Network Computing is part of the Informa Tech Division of Informa PLC

This site is operated by a business or businesses owned by Informa PLC and all copyright resides with them. Informa PLC's registered office is 5 Howick Place, London SW1P 1WG. Registered in England and Wales. Number 8860726.

The Trusted Computing Group's New Blog

The Trusted Computing Group, a consortium of vendors that are driving standardized APIs and specifications for secure computing, is perhaps opening up a bit with its recently announced blog. The TCG has been a very opaque organization for those folks who aren't willing to pony up the $1,000-per-year minimum membership dues, and I think the opacity has hurt its efforts to educate the ultimate consumer of its technology, the enterprise. Hopefully, the new blog signals a change within the TCG to be more open.
I am going to limit the rest of my comments to the Trusted Network Connect (TNC) working group, since I am more familiar with its activities than the TCG as a whole. The TNC has an ongoing image problem that it's trying to improve; namely, few people even know what it is. For the past few years, we have conducted reader surveys on network access control, and the number of respondents who even aware of the TNC never got much above 20%. More in-depth knowledge pushed that percentage down further.

Now the TNC has been much more proactive in attending trade shows and reaching out to enterprises in other venues. Steve Hanna, distinguished engineer for Juniper Networks and co-chair of the IETF NEA and Trusted Computing Group's Trusted Network Connect working groups, has been hitting the road, evangelizing the work of the TNC to vendors, analysts, and the press. The impact of the TNC outreach has yet to be realized.

As an organization, the TCG can be described as "for vendors, by vendors." The membership roster is a who's who of high-tech security firms that pay big money, as much as $55,000 per year, to sit in on meetings, hammer out specifications, and gain access to early drafts of specifications to jump-start product development. However, when I talk with vendors who are TCG members interested in TNC, few of them will say they are active in the working group and are adopting a wait-and-see attitude to TNC specification adoption.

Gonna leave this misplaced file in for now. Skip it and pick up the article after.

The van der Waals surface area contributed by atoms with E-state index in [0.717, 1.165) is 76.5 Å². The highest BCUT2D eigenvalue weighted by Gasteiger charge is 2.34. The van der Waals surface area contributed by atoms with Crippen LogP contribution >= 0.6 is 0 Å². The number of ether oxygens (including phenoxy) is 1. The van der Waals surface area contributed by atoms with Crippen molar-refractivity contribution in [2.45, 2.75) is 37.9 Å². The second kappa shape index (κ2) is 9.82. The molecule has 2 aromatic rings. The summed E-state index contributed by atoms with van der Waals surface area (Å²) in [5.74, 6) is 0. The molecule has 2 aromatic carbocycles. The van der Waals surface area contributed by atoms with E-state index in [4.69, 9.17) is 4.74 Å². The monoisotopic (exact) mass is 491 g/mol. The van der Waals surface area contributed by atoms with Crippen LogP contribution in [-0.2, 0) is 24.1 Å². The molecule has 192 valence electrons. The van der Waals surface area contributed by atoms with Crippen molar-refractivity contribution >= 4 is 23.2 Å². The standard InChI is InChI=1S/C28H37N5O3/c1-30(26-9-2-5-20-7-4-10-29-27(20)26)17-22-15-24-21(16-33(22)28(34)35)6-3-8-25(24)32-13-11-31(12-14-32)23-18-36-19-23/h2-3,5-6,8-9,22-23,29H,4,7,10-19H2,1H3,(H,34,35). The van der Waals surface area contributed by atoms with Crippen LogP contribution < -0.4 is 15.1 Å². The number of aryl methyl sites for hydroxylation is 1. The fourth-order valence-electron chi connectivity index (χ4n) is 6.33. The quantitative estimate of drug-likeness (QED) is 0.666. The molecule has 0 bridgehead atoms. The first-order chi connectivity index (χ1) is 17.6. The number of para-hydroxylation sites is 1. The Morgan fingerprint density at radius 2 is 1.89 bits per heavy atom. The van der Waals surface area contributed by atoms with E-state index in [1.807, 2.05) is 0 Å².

The reason is clear. Vendors won't adopt TNC specifications until they hear customer demand. Customers won't demand TNC support if they don't know about it. Vendors won't bring up TNC specifications because they don't want to jeopardize a sale by clouding the issues. Everyone is waiting for what, I don't know. But let me take a guess.

Nearly all of the vendors I have spoken with secretly want to do away with their client software. It's an albatross around their necks. They would rather not touch the desktop and use something that already exists, like Microsoft's NAP. Alan Shimel of StillSecure was quite excited that Windows XP Service Pack 3 Release Candidate was available; he started downloading it as soon as he got home from his last trip. I bet he didn't even wait to unpack. I don't know StillSecure's client plans, but I'll bet he was excited because the TNC adopted Microsoft's Statement of Health (SoH) protocol as one of the methods for a client to inform a policy server of its condition. Alan laments that without Windows Server 2008 or Policy Server, the NAP client isn't much use. There is nothing stopping NAC vendors from becoming the policy server, and that probably makes the most sense. Host assessment is low-hanging fruit. The difficult parts are policy development, enforcement, and integration with existing infrastructure.

  • 1